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Machine Learning Logistics

Book Description

To succeed with machine learning or deep learning, you must handle the logistics well. Simply put, you need an effective management system for overall data flow and the evaluation and deployment of multiple models as they move from prototype to production. Without that, your project will most likely fail. This report examines what you need for effective data and model management in real-world settings, including globally distributed cloud or on-premises systems.

Authors Ted Dunning and Ellen Friedman introduce the rendezvous architecture, an innovative design to help you handle machine-learning logistics. This approach not only paves the way to successful long-term management, it also frees up your time and effort to focus on the machine learning process itself and on how to take action on results.

This report provides a basic, non-technical view of what makes the approach work, as well as in-depth technical details. The report is ideal for data scientists, architects, developers, ops teams, and project managers, whether your team is planning to build a machine learning system, or currently has one underway.

You will learn:

  • The issues in machine learning logistics you need to consider when designing and implementing your system
  • How the rendezvous architecture leverages streaming data, provides hot hand-off of new models, and collects diagnostic data
  • Practical tips for comparing live models, including the role of decoys, canaries and the t-digest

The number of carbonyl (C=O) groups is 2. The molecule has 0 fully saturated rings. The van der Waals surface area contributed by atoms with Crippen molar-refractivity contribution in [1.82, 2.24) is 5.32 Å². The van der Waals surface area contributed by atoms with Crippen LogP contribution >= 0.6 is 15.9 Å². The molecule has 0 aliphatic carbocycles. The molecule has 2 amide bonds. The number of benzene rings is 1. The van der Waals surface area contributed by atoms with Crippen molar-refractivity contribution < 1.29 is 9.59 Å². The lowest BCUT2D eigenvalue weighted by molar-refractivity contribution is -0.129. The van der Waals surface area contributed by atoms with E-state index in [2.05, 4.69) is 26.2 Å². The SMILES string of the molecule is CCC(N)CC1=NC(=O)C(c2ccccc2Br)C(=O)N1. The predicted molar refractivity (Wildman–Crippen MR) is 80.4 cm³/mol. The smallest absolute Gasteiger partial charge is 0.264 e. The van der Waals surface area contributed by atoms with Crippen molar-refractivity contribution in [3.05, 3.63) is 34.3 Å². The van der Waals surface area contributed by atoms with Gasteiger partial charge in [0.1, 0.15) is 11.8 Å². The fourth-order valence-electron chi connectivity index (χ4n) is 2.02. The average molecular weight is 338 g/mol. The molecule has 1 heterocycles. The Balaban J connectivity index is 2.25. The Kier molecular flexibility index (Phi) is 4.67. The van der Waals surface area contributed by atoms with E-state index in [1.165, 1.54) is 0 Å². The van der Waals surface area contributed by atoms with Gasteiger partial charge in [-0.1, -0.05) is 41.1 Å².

• Best practices for maintaining performance after deployment

Table of Contents

  1. Preface
    1. How This Book is Organized
    2. Acknowledgments
  2. 1. Why Model Management?
    1. The Best Tool for Machine Learning
      1. Tools for Deep Learning
    2. Fundamental Needs Cut Across Different Projects
    3. Tensors in the Henhouse
      1. Defining the Problem and the Project Goal
    4. Real-World Considerations
      1. Myth of the Unitary Model
    5. What Should You Ask about Model Management?
  3. 2. What Matters in Model Management
    1. Ingredients of the Rendezvous Approach
    2. DataOps Provides Flexibility and Focus
    3. Stream-Based Microservices
    4. Streams Offer More
    5. Building a Global Data Fabric
    6. Making Life Predictable: Containers
    7. Canaries and Decoys
    8. Types of Machine Learning Applications
      1. Decisioning
      2. Search-Like
      3. Interactive
    9. Conclusion
  4. 3. The Rendezvous Architecture for Machine Learning
    1. A Traditional Starting Point
    2. Why a Load Balancer Doesn’t Suffice
    3. A Better Alternative: Input Data as a Stream
      1. Rendezvous Style
    4. Message Contents
      1. Request Specific Fields
      2. Output Specific Fields
      3. Data Format
      4. Stateful Models
    5. The Decoy Model
    6. The Canary Model
    7. Adding Metrics
      1. Anomaly Detection
    8. Rule-Based Models
    9. Using Pre-Lined Containers
  5. 4. Managing Model Development
    1. Investing in Improvements
      1. Build One to Throw Away
      2. Annotate and Document
    2. Gift Wrap Your Models
    3. Other Considerations
  6. 5. Machine Learning Model Evaluation
    1. Why Compare Instead of Evaluate Offline?
    2. The Importance of Quantiles
    3. Quantile Sketching with t-Digest
    4. The Rubber Hits the Road
  7. 6. Models in Production
    1. Life with a Rendezvous System
      1. Model Life Cycle
      2. Upgrading the Rendezvous System
    2. Beware of Hidden Dependencies
      1. A Simplified Example of Data Coupling
    3. Monitoring
  8. 7. Meta Analytics
    1. Basic Tools
      1. Event Rate Change Detection
      2. t-Digest for One-Dimensional Score Binning
      3. K-Means Binning
      4. Aggregated Metrics
      5. Latency Traces
    2. Data Monitoring: Distribution of the Inputs
      1. Methods Specific for Operational Monitoring
      2. Combining Alerts
  9. 8. Lessons Learned
    1. New Frontier
    2. Where We Go from Here
  10. A. Additional Resources
    1. Selected O’Reilly Publications by Ted Dunning and Ellen Friedman
    2. O’Reilly Publication by Ellen Friedman and Kostas Tzoumas